Boxee, Hulu Desktop bridge the gap between the Web, TV

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By Rob Pegoraro
Sunday, January 31, 2010

Last weekend, I caught up on a few TV shows I'd missed, but the experience wasn't a rerun of my usual viewing routines.

Although I watched these programs on the high-definition set in the living room, no digital video recorder or cable on-demand service brought them there.

Instead, I turned to the Web -- but using an Internet connection as a TV antenna didn't mean I had to tap a keyboard to summon my choice of content.

I just had to install two free programs on a computer, Boxee (http://boxee.tv) and Hulu Desktop (http://hulu.com/desktop), that bridge the gap between the Web and the biggest screen at home.

Connect a PC or Mac to a TV, set it up with a wireless remote or mouse, and each program's full-screen, large-type interfaces let you click away from the couch.

The concept isn't too different from Apple's Front Row and Microsoft's Media Center. But where those older programs mainly present your computer's music, photos and videos, Boxee and Hulu emphasize Web video.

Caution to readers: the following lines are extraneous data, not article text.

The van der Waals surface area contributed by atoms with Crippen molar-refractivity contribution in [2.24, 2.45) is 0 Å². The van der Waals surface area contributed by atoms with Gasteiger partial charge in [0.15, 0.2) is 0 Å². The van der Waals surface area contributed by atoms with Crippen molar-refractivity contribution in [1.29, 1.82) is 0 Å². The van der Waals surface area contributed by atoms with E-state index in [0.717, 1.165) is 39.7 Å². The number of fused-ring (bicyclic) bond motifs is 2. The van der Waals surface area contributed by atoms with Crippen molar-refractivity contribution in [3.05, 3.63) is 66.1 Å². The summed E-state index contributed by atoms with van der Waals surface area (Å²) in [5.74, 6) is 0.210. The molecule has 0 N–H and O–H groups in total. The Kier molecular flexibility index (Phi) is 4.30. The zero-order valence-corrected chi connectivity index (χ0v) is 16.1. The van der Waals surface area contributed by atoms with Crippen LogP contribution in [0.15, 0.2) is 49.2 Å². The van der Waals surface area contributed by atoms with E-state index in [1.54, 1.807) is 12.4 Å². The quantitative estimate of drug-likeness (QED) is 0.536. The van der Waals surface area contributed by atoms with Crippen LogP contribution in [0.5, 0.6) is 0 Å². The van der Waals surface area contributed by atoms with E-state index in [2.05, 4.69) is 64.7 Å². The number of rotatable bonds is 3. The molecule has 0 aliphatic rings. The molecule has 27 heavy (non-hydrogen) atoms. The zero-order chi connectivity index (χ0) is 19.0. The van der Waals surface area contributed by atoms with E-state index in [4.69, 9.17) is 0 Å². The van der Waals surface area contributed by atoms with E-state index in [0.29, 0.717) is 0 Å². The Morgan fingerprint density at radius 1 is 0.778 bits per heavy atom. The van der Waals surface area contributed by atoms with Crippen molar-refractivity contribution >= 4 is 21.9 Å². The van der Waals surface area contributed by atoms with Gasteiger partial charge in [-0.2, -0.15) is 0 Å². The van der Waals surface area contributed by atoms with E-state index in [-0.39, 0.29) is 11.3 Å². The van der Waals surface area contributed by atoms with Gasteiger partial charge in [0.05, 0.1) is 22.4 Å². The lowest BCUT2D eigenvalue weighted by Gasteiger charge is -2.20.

Boxee -- available for Windows, Mac OS X and Ubuntu Linux, with Apple TV support farther behind-- is the more ambitious, more useful and less refined option.

It connects to a wide variety of video sources, such as YouTube, Netflix, individual network and channel sites, and MLB.tv. Boxee also tunes into Web radio, displays photos at online galleries such as Yahoo's Flickr and plays your media files.

And at times, Boxee even connects to Hulu -- when that popular TV portal hasn't shut it out.

Not long after early releases of Boxee added a Hulu widget, Hulu asked Boxee to remove access to Hulu, then began blocking Boxee's software.

But why bother when Boxee, headquartered in New York, shows the same ads as Hulu's site? New York-based Hulu's management has said nothing beyond an apologetic blog post by chief executive Jason Kilar in July that blamed requests by unspecified content providers.

Read between those lines: TV providers are worried about making it too easy for viewers to cancel subscriptions and switch to online viewing (as if their escalating charges and rigid programming bundles had nothing to do with that).


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